For many people, tattoos are a roadmap of their life’s journey. Now you can navigate to a place in Shadyside for new ink and a lesson on the rich heritage of the art form.
In March, tattooers Nick Ackman and Jill Krznaric opened the Pittsburgh Tattoo Art Museum at 5413 Walnut St. From 11 a.m. to 6 p.m., Thursday through Sunday, attendees 18 and over are invited to descend the stairs and soak up knowledge.
For decades, Ackman has been collecting vintage flash sheets, stencils, tattoo machines, photographs and other memorabilia from the early 20th century through the 1970s.
The artifacts, which have been meticulously labeled, are arranged in antique display cases and will rotate about every six months. A $5 recommended donation helps fund the preservation and restoration of the relics.
One hundred years ago, tattoo shops across the country were filled with soldiers, sailors, bikers, babes and outlaws who decorated their bodies with designs that ranged from religious to patriotic.
Ackman has written and published numerous books profiling the artists who created the Americana style, which is known for its clean, black outlines and bold colors.
“I wanted the museum to be about early American tattooing and its relation to American folk art,” Ackman says. “Many of the designs were inspired by the things around them, like fruit crate labels and advertisements. It tells you a lot about the people who were making and wearing the images.”
Head to the museum to learn about icons such as Fay Balch, who opened a tattoo shop in Waynesville, Missouri, in 1957. Billed as the area’s only health department-approved studio, the establishment also boasted a rifle range.
Pittsburgh was a tattooing hub thanks to artists such as J.G. Russell, Sailor Ned Resinol and Hank Savini, the eldest brother of special effects legend Tom Savini. Before the iconic artist died in 2019, both Ackman and Krznaric received tats from him at his Coraopolis shop.
“Any time you have a working-class population, you’ll find a lot of tattoo shops,” says Ackman, who was raised by tattooed parents in Missouri.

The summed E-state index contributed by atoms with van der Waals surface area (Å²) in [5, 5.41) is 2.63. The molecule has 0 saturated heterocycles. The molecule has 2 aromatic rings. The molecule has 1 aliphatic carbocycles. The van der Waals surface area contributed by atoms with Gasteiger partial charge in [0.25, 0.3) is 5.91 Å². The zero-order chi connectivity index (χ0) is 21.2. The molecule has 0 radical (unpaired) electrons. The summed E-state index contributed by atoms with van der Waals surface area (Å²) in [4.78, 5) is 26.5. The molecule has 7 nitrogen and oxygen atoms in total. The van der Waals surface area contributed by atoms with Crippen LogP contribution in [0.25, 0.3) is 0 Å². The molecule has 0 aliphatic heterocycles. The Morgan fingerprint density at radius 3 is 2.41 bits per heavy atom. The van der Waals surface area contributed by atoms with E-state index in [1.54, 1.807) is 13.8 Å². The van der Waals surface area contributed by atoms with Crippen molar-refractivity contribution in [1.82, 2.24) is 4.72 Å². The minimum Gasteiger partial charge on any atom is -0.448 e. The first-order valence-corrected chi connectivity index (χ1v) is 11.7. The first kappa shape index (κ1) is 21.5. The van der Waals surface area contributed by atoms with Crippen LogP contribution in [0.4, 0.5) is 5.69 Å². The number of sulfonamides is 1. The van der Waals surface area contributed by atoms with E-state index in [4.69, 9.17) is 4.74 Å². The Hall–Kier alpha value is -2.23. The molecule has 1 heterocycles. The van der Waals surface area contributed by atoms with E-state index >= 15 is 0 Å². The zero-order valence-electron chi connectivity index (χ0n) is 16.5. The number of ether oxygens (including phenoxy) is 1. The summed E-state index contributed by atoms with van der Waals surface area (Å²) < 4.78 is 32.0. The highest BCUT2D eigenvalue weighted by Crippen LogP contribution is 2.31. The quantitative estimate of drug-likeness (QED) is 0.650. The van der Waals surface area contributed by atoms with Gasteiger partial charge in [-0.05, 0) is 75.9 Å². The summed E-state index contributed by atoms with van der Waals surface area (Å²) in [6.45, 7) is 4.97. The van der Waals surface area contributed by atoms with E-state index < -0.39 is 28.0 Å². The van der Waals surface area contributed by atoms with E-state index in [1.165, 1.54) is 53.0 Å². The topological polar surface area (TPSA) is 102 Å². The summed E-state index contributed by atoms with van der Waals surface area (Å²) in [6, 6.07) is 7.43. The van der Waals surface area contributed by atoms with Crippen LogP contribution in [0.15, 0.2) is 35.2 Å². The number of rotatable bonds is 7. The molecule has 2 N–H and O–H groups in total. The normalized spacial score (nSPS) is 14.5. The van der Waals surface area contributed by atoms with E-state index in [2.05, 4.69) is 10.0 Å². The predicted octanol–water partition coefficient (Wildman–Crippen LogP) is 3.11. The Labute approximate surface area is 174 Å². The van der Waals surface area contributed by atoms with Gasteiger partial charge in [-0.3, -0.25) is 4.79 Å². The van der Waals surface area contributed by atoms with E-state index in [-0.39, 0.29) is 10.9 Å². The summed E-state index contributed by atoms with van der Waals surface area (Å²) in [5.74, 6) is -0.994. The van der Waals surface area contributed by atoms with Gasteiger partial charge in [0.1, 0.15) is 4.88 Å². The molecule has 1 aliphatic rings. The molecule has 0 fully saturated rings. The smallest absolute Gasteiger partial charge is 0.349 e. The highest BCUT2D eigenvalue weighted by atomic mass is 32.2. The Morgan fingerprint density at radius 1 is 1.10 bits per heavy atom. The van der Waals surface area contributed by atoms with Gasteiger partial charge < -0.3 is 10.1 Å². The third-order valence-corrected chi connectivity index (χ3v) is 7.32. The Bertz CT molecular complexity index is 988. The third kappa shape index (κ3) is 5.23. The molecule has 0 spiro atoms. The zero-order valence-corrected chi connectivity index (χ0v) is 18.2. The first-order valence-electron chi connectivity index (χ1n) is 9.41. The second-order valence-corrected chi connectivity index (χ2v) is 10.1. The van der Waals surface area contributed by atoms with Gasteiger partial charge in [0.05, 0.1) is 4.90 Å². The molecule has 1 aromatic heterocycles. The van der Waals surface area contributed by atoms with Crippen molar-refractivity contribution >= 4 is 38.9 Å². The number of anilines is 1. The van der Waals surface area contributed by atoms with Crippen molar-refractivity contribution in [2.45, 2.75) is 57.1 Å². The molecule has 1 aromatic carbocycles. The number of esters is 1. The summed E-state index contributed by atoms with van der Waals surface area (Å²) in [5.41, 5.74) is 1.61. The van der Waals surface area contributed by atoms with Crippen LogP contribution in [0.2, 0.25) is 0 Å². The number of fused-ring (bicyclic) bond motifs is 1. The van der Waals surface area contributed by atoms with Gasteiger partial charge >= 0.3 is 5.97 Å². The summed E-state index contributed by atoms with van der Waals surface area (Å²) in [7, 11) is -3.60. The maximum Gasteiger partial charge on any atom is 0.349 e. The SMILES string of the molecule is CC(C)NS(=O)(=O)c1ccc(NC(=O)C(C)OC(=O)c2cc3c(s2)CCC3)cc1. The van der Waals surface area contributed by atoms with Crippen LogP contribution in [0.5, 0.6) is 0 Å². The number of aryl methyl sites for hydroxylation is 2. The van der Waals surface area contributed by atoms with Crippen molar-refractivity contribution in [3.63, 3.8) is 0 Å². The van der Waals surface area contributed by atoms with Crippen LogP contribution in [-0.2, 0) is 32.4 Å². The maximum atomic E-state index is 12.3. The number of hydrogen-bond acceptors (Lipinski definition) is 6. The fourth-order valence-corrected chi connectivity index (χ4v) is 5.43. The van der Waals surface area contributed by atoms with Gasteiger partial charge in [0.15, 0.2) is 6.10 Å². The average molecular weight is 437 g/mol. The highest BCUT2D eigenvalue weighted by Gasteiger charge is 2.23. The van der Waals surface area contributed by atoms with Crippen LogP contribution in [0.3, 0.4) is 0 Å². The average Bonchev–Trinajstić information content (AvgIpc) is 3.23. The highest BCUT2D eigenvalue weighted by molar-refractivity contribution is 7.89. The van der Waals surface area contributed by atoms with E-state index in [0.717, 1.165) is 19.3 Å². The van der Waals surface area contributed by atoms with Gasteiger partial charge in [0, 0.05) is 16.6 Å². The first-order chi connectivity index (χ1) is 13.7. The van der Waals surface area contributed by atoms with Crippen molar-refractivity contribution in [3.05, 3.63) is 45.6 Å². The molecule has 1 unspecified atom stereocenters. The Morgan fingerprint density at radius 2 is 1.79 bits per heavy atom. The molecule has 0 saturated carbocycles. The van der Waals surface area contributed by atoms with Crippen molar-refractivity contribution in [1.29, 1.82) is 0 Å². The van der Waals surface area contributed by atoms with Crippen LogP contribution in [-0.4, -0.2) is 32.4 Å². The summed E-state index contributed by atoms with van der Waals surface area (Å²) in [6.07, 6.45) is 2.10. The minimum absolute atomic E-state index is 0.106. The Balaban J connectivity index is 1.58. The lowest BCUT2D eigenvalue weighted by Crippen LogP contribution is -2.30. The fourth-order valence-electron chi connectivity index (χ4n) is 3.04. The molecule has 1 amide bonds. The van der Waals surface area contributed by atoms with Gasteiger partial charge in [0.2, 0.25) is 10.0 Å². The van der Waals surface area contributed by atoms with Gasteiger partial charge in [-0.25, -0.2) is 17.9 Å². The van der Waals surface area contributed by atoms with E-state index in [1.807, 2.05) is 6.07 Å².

When he moved to Pittsburgh, he bonded with Krznaric, a McKeesport native, over their mutual love for traditional ink. A new generation is embracing the old-school symbols. Chances are your buttoned-up co-worker has an eagle or anchor under their shirtsleeves.
If you’re in the market for a tattoo, the couple has a professional shop in the back of the museum. There’s plenty of hand-painted, original flash to choose from or you can bring your own design. Both Ackman and Krznaric have online portfolios.
As a kid, Krznaric would go to the local swimming pool with both arms covered in temporary tattoos. She got her first permanent mark — a clown — when she was in ninth grade. Ackman was even younger when he received a homemade stick-and-poke tattoo. The tattooers, who are now in their 40s, started apprenticing at shops as teens.
The museum boasts a picture frame filled with handwritten permission slips. Although faded and tattered by age, you can still read the words of parents whose underage kids were itching for ink.
Tattoos are no longer taboo. Celebrities, athletes and chefs are noted for rocking everything from dainty butterflies to full sleeves of skulls.
Ackman, who relied on tattoo magazines to connect to the culture, chalks up the surge in acceptance to social media, where tattooers share images of their human canvases.
Most of the pieces in the museum sat for years in attics and basements or were passed onto fellow tattooists after their creators passed away.
Will he ever stop collecting?
Krznaric shakes her head and smiles.
“Even when he’s dead,” she says. “He’ll still be collecting dust.”